Waymo taps the brakes on its autonomous-trucking project

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Waymo autonomous truck
Waymo

Six years after launching its autonomous-truck program, Waymo has said it’s decided to focus more on developing its ridesharing ambitions using its self-driving cars and minivans.

The California-based, Alphabet-owned company said its decision to effectively put autonomous trucking on the back burner is down to the “tremendous momentum and substantial commercial opportunity” that it’s seeing with the pilot ridesharing service it launched in Arizona in 2018 before taking it to several other states. Customers involved in the program can use an app to call a Waymo driverless car in the same way they would book an Uber.

“With our decision to focus on ride-hailing, we’ll push back the timeline on our commercial and operational efforts on trucking, as well as most of our technical development on that business unit,” Waymo co-CEOS Tekedra Mawakana and Dmitri Dolgov said in a blog post shared on Wednesday.

Waymo will continue its partnership with Daimler Truck North America with the aim of advancing the technical development of an autonomous truck platform, the pair confirmed.

The company is continuing to work on developing Waymo Driver — the autonomous software and hardware that powers the Waymo vehicles — with improvements carried across to its pared-down trucking efforts.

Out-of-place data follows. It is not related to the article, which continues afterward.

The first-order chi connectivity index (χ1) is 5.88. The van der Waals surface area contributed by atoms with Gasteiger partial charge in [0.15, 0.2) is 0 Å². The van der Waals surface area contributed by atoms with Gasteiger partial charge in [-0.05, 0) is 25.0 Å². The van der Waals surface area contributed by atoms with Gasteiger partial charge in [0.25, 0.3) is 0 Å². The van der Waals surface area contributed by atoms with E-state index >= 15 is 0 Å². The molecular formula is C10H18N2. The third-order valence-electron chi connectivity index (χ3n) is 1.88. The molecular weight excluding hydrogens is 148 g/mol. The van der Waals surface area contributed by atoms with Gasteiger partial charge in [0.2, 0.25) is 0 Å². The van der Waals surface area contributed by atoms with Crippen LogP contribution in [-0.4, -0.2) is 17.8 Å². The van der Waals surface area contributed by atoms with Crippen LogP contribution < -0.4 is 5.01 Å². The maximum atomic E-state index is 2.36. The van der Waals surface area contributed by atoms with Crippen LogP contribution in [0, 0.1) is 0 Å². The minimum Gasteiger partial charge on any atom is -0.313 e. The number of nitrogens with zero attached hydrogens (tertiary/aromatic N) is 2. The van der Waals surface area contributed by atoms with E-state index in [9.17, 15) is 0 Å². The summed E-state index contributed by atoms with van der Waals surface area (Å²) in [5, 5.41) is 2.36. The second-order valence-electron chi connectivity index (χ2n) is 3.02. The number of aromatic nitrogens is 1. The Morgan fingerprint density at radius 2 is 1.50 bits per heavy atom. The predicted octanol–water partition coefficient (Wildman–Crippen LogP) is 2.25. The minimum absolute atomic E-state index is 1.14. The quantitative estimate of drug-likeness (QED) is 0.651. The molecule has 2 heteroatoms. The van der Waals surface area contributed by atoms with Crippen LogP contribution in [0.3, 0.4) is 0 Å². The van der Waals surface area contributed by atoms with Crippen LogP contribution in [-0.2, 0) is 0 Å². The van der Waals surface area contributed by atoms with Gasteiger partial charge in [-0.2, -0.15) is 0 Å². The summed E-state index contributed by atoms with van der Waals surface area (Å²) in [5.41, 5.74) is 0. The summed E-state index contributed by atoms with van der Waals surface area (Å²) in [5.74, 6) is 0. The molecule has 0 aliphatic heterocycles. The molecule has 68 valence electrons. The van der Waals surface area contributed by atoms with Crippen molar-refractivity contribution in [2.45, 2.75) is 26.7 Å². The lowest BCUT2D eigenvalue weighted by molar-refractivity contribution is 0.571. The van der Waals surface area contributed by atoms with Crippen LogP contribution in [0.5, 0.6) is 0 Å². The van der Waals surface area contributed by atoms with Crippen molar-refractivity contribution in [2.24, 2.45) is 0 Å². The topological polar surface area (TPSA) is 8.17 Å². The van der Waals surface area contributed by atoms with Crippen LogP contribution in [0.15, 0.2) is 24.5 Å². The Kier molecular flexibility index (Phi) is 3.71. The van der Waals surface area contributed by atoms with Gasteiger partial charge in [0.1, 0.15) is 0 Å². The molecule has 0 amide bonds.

Waymo began tests of its hands-free Class 8 big rig in Arizona in 2017 before continuing trials in Atlanta, Georgia, the following year. Its collaboration with Daimler started in 2020.

Mawakana and Dolgov said that while they see a “significant future commercial opportunity” for its trucking solution, it currently sees more value in “laser-focusing on ride-hailing.”

While it hopes to make a go of ridesharing with a widespread commercial launch of such a service, regulators still need to be convinced of the safety of the vehicles and of their ability to competently handle a wide range of scenarios on public roads.

As for the future of self-driving trucks, while driverless-vehicle leader Waymo may be easing off, a slew of other companies — Volvo, TuSimple, and Mitsui among them — are continuing to work on bringing autonomous technology to the larger vehicles.

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